In this article, we are giving an
introduction to MATLAB. This article is part of a tutorial series we are
developing for MATLAB. We hope you to give us feedback, so that we can
improve our MATLAB tutorial series.
What does MATLAB stand for?
MATLAB stands for MATrix LABoratory.
Hence, as the name suggests, here you play around with matrices. Using
MATLAB an image (or any other data like sound, etc.) can be converted
to a matrix and then various operations can be performed on it to get
the desired results and values. Image processing is quite a vast field
to deal with. We can identify colors, intensity, edges, texture or
pattern in an image. In this tutorial, we would be restricting ourselves
to detecting colours (using RGB values) only.
Getting acquainted with MATLAB environment
For those who have just finished
installing MATLAB on their system and can’t figure out from where to
start, no need to worry! This tutorial will first make you well
acquainted with its very basics and then move further.
So, a typical MATLAB 2009 window looks like the image shown below.
As marked in the image, there are 4 main windows.
Command window:
This is the main window where you write the commands, as well as see
the outputs. In other words, here is your interaction with the software.
Command History:
As the name suggests, it shows the list of the commands recently used
in chronological order. Hence, you can double click on a command to
execute it again.
Current directory:
It is the default directory (folder) for saving your files. All the
files which you make (like mfiles, as discussed later) are saved here
and can be accessed from here directly. The location of the current
directory is shown in the toolbar at the top. You can change it by
changing the address here.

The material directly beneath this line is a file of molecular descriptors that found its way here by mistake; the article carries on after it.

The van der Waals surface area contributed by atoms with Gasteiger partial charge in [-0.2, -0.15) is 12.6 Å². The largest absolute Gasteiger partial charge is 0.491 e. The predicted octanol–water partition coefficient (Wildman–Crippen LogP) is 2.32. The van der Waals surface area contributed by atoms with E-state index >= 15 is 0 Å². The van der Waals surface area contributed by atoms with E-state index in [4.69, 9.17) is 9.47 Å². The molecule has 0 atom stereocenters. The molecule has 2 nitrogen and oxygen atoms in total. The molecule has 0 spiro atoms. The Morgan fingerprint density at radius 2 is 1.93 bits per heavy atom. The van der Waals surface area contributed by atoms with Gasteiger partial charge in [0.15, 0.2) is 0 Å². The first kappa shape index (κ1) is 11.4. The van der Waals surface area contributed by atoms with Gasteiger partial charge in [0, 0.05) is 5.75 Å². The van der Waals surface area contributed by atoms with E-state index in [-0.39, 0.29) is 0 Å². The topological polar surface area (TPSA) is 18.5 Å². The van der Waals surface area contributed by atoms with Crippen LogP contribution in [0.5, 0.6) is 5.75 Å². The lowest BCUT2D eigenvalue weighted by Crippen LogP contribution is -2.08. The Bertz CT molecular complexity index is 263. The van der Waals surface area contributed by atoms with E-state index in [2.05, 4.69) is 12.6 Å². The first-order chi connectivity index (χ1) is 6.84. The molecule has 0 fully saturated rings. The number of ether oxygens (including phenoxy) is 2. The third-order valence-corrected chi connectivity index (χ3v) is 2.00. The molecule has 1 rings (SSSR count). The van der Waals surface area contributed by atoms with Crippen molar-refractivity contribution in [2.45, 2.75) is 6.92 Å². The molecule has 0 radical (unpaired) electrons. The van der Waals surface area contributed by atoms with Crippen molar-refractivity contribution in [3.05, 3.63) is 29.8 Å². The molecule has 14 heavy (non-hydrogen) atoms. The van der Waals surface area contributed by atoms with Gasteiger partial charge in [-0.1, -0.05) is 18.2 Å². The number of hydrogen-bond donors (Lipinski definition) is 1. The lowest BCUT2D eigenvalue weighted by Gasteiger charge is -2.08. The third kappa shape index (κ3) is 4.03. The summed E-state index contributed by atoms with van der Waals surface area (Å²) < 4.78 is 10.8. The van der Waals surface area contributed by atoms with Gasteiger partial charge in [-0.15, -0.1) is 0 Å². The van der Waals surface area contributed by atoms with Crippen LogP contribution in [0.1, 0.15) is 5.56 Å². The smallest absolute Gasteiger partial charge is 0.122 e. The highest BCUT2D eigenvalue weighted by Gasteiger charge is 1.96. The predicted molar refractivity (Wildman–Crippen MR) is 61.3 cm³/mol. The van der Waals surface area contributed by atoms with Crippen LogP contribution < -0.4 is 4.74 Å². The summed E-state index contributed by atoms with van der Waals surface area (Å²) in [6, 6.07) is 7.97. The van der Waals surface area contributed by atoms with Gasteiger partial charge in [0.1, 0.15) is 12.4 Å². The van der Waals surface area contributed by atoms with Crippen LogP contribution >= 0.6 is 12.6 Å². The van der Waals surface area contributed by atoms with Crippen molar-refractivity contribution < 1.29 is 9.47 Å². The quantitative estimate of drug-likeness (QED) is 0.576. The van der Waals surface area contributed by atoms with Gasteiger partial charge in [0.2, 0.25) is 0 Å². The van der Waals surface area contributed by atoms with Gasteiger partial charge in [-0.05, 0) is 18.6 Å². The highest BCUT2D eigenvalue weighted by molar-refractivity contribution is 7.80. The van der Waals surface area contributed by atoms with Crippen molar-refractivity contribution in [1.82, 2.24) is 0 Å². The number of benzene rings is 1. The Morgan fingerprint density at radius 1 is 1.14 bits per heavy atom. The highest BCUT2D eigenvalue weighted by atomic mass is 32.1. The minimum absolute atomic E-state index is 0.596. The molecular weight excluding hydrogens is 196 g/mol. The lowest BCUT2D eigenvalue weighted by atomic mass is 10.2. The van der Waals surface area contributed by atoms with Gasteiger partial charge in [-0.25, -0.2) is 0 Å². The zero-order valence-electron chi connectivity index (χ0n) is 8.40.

Workspace: It displays the list of the variables defined by you in the current session of MATLAB.
The Menu bar and Toolbar: The
toolbar has buttons for common operations like cut, copy,
paste, undo, redo. The most important button here is the HELP
button. It opens the MATLAB help window which looks as the screenshot
given below.
You
can get the details of any MATLAB command/function here and
many demos of some commonly used applications. Locate the four tabs:
Contents, Index, Search Results and Demos on the left. One of the best
ways to learn by yourself is to look for demos of your interest and type
the command/ function which you encounter there as the search term. You
will then get the complete details of the function like its use,
syntax, as well as few examples on how to use it. You can also have a
look at some of the related functions at the end of page under the
heading “See Also”. The demos related to Image Processing can be found
under Image Processing Toolbox and Image Acquisition Toolbox.
Now once we are done with knowing the
essential features of MATLAB, let’s start typing something in the
command window, say: a=5 and press enter.
Yes… as you can see that MATLAB creates a variable with name ‘a’, stores value 5 in it and displays it in the command window itself. Hence you can see how userfriendly MATLAB is.
Variables are stored in the form of Matrices in MATLAB. Hence, ‘a’ is a 1X1 matrix in the above example. Similarly, you can make one dimensional, two dimensional, etc. matrices as follows:
>> a=[1 3 5 7 9]To avoid the display of the variable, we use semicolon (;) at the end of instruction.
a =
1 3 5 7 9
>> b=[1 2 3;4 5 6;7 8 9]
b =
1 2 3
4 5 6
7 8 9
>> b=[1 2 3;4 5 6;7 8 9];The indices of matrices in MATLAB start from 1 (unlike C/C++ and Java where they start from 0). We refer to a particular element of the matrix by giving its indices in parenthesis ().